High demand for freighters predicted to continue beyond Covid


Strong demand for production and converted freighter aircraft will continue beyond the end of the Covid pandemic, according to speakers at the World Cargo Summit.

During a panel discussion, participants were asked by moderator Tom Crabtree of Boeing Commercial Airplanes whether the end of the Covid pandemic would equate to the end of the freighter boom that the sector has experienced over the last two years.

Robert Convey, senior vice president sales and marketing at conversion firm Aeronautical Engineers Inc, said that it had solid backlogs for this year, was at around 85-90% full in 2023 and was now selling into 2024.

He said that a rise in e-commerce, which tends to utilise the speed of service of air cargo, was one reason for continuing demand.

«My guess is that it is going to (be) mid-2024, rolling into 2025 before we start seeing a slowdown [in demand for narrowbody freighters]

«It is driven by Covid [causing a lack of belly capacity] and also online demand, with people getting more and more comfortable with ordering online that perhaps didn’t do it before.»

Refael Matalon, vice president and general manager marketing, IAI Aviation Group, agreed that demand for freighter aircraft would continue beyond the pandemic.

Matalon pointed out that IAI’s B767 conversion programme was fully booked in 2018 and 2019, before Covid had hit.

He added that the impact of Covid on the passenger market meant that airlines/lessors were looking to diversify their fleets into freighters to reduce risk.

«I don’t think we will feel some dramatic drop in demand for slots in the next two or three years,» he said.

Brian Hermesmeyer, Boeing director for product marketing and freighter customer lead, said that some of the demand for new all-cargo aircraft comes from the need to replace the older freighters currently being used — a market driver unrelated to Covid.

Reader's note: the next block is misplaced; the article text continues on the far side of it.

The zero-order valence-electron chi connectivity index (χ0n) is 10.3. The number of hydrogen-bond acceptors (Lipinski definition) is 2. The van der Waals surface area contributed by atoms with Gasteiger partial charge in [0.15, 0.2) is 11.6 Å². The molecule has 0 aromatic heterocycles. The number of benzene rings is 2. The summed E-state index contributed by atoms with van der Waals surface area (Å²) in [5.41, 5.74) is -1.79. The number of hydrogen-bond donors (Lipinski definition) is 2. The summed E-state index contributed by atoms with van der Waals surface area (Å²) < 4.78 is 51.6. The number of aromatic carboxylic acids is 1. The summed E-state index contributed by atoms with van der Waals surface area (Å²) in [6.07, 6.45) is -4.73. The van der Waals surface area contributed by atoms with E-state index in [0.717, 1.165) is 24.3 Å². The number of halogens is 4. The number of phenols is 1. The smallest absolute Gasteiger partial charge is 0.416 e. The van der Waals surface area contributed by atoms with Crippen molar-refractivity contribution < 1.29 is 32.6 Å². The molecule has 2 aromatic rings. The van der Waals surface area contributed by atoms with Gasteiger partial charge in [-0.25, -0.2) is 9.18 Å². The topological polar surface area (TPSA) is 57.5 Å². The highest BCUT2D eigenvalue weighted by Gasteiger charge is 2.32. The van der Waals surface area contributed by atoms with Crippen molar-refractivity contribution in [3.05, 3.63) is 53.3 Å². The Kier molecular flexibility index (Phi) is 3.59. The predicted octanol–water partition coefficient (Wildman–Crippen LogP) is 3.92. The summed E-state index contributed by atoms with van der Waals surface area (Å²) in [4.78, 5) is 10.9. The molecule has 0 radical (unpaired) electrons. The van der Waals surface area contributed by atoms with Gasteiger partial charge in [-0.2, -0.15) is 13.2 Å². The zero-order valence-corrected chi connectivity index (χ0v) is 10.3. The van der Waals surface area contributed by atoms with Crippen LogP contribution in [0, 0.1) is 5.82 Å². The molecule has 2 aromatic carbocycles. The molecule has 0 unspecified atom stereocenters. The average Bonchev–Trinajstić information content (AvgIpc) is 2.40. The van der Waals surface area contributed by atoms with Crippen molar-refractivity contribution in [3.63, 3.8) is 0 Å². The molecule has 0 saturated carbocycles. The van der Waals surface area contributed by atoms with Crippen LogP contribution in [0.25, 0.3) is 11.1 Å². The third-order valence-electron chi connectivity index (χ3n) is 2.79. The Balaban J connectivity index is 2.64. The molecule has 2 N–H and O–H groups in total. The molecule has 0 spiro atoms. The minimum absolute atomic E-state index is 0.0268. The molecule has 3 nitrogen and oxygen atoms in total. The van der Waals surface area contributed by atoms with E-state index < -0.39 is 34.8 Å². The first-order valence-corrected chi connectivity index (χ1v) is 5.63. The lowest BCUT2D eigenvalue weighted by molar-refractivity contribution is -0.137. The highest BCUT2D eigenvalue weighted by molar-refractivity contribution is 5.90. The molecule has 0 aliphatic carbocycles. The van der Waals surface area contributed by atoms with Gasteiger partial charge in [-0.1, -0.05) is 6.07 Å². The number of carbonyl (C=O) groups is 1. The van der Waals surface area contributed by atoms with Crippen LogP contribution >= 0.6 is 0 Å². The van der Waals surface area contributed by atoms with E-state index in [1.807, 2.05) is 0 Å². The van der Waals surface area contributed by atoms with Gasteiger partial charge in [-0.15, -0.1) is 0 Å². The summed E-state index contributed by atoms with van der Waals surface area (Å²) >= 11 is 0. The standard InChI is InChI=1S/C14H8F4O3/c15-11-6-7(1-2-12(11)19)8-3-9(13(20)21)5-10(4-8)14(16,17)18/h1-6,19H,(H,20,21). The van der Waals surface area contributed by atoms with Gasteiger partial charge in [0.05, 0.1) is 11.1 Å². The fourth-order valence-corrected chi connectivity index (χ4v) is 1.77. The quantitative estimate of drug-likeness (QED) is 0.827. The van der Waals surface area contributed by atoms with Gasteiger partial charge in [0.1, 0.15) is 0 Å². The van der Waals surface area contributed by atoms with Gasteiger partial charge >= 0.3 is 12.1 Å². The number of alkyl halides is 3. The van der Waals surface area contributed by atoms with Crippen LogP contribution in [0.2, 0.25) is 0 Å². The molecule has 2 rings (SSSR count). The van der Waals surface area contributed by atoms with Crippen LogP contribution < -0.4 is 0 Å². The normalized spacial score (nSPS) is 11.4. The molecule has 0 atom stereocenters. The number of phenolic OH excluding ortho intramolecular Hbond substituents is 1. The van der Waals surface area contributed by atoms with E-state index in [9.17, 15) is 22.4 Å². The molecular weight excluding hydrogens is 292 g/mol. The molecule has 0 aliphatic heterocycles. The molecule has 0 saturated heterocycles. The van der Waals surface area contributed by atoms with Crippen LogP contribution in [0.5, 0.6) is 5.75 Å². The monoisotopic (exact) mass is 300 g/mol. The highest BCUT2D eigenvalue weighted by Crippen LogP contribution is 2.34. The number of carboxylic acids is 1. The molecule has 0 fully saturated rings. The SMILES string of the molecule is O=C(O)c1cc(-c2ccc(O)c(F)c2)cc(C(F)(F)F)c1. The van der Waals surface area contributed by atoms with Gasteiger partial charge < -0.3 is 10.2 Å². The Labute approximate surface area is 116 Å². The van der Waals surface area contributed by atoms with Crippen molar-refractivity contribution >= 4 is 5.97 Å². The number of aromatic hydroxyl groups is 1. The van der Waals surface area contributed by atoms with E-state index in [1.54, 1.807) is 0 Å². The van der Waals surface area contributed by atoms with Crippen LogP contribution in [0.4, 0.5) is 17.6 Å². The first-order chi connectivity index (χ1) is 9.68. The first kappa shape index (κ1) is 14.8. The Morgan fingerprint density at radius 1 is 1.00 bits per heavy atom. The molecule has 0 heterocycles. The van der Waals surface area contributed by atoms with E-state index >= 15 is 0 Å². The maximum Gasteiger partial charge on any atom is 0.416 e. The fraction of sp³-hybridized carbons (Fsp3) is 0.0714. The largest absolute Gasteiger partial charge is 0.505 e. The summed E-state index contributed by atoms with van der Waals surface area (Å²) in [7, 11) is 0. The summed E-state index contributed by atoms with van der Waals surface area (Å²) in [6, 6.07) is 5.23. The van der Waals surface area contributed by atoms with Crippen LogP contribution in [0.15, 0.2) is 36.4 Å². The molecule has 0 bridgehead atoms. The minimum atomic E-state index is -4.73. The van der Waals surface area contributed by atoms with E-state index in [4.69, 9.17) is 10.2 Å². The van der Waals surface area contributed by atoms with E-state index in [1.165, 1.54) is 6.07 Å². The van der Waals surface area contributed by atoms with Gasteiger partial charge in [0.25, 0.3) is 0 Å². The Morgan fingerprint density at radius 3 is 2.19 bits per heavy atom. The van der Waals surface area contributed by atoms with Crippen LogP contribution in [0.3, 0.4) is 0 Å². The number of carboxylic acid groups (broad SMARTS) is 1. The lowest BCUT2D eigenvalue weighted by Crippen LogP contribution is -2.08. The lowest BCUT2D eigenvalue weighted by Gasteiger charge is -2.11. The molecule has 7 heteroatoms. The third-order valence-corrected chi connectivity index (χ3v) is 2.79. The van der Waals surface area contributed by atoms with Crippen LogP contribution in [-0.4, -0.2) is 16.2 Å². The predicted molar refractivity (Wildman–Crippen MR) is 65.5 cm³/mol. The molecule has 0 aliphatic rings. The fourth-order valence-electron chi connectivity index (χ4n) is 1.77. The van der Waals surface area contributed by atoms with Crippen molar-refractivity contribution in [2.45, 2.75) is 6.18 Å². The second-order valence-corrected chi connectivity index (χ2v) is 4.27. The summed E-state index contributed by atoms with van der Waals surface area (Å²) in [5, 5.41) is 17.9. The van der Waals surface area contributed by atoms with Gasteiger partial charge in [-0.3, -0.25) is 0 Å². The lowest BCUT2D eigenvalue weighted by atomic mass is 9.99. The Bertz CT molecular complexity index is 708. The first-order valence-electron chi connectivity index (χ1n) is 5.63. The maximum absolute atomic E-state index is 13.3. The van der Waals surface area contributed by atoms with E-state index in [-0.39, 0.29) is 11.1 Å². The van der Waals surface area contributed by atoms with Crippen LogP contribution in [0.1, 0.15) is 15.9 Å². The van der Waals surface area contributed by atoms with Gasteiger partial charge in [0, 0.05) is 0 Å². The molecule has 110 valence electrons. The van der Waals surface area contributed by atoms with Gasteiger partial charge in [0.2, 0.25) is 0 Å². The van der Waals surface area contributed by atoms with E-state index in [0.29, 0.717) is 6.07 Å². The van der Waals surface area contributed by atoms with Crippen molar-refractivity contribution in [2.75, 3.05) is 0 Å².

Stricter emissions regulations would also drive the need to replace older models of freighters, he said.

Shippers had also grown used to reliability and speed of dedicated airfreight operations in light of the supply chain challenges experiences over the last couple of year, which may also support demand for freighters.

Boeing expects the air cargo market to grow at compound annual growth rate of 4% over the next 20 years, which will further fuel demand.

«Operators are coming under significant pressure to reduce their carbon footprint and one of the ways to do that is re-fleeting,» he said.

«With the size of the large freighter fleet out there and the growth in this space, that is what has got people looking at it right now.»

He added: «The disruption of supply chains that we are experiencing right now is really causing people to have a second look at the reliability and efficiency of air cargo and how that plays into their supply chains.»

Crawford Hamilton, head of freighter marketing at Airbus, agreed: "It is a long-term business and there are an awful lot of old aeroplanes out there that are frankly past it.

«It is incredible to see these aircraft fly, but do they really have a place in the modern world?

«You will also see a push on sustainability on some of the older aircraft.»

There are also new and returning freighter customers, the panellists said.

Convey said that airlines and aircraft operators that had previously left the freighter market were now considering returning, echoing Matalon’s comments around the need to diversify.

«The combination carrier seems to be making a bit of resurgence on the narrowbody [freighter] side,» said Convey.

«Companies that wouldn’t have thought about [operating freighters] previously are now looking at it as a way to protect themselves if there is another downturn.

«We are seeing a new breed of operators step up to the plate, whether to lease or convert some of their own aircraft just as a defensive play. Whether that is long term, it remains to be seen.»

Hamilton added that cash rich container shipping lines had also been investing in freighters recently, with CMA CGM one of the first to invest in Airbus’ recently announced A350F.

Hermesmeyer said that there were also question marks over the return of belly capacity and that flights on certain routes may change in the long term.

«Not every bellyspace market will return with the same capacity or even the same aircraft types as people look to different ways of restoring their passenger businesses,» he said.

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